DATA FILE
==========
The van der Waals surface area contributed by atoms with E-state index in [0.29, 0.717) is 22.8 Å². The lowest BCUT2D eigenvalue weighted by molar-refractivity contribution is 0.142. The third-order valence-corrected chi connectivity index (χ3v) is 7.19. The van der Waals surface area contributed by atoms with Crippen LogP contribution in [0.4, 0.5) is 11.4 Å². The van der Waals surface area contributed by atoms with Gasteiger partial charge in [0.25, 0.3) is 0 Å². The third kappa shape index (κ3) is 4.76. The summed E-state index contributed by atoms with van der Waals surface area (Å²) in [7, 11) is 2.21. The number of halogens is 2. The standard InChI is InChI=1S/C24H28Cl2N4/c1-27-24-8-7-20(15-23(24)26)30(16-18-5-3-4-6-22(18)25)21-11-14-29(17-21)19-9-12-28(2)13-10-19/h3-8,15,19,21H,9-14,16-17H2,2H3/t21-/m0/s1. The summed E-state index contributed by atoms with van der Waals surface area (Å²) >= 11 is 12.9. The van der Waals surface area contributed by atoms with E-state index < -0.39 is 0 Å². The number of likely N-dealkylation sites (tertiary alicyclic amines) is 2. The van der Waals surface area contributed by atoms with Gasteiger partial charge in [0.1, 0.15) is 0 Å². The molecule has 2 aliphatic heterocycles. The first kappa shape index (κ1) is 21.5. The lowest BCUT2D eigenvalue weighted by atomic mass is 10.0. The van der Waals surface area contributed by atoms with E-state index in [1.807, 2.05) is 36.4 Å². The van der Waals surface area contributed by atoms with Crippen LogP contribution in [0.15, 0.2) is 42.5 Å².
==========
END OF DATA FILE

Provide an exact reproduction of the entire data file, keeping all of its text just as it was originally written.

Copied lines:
The van der Waals surface area contributed by atoms with E-state index in [0.29, 0.717) is 22.8 Å². The lowest BCUT2D eigenvalue weighted by molar-refractivity contribution is 0.142. The third-order valence-corrected chi connectivity index (χ3v) is 7.19. The van der Waals surface area contributed by atoms with Crippen LogP contribution in [0.4, 0.5) is 11.4 Å². The van der Waals surface area contributed by atoms with Gasteiger partial charge in [0.25, 0.3) is 0 Å². The third kappa shape index (κ3) is 4.76. The summed E-state index contributed by atoms with van der Waals surface area (Å²) in [7, 11) is 2.21. The number of halogens is 2. The standard InChI is InChI=1S/C24H28Cl2N4/c1-27-24-8-7-20(15-23(24)26)30(16-18-5-3-4-6-22(18)25)21-11-14-29(17-21)19-9-12-28(2)13-10-19/h3-8,15,19,21H,9-14,16-17H2,2H3/t21-/m0/s1. The summed E-state index contributed by atoms with van der Waals surface area (Å²) >= 11 is 12.9. The van der Waals surface area contributed by atoms with E-state index < -0.39 is 0 Å². The number of likely N-dealkylation sites (tertiary alicyclic amines) is 2. The van der Waals surface area contributed by atoms with Gasteiger partial charge in [0.1, 0.15) is 0 Å². The molecule has 2 aliphatic heterocycles. The first kappa shape index (κ1) is 21.5. The lowest BCUT2D eigenvalue weighted by atomic mass is 10.0. The van der Waals surface area contributed by atoms with E-state index in [1.807, 2.05) is 36.4 Å². The van der Waals surface area contributed by atoms with Crippen LogP contribution in [0.15, 0.2) is 42.5 Å².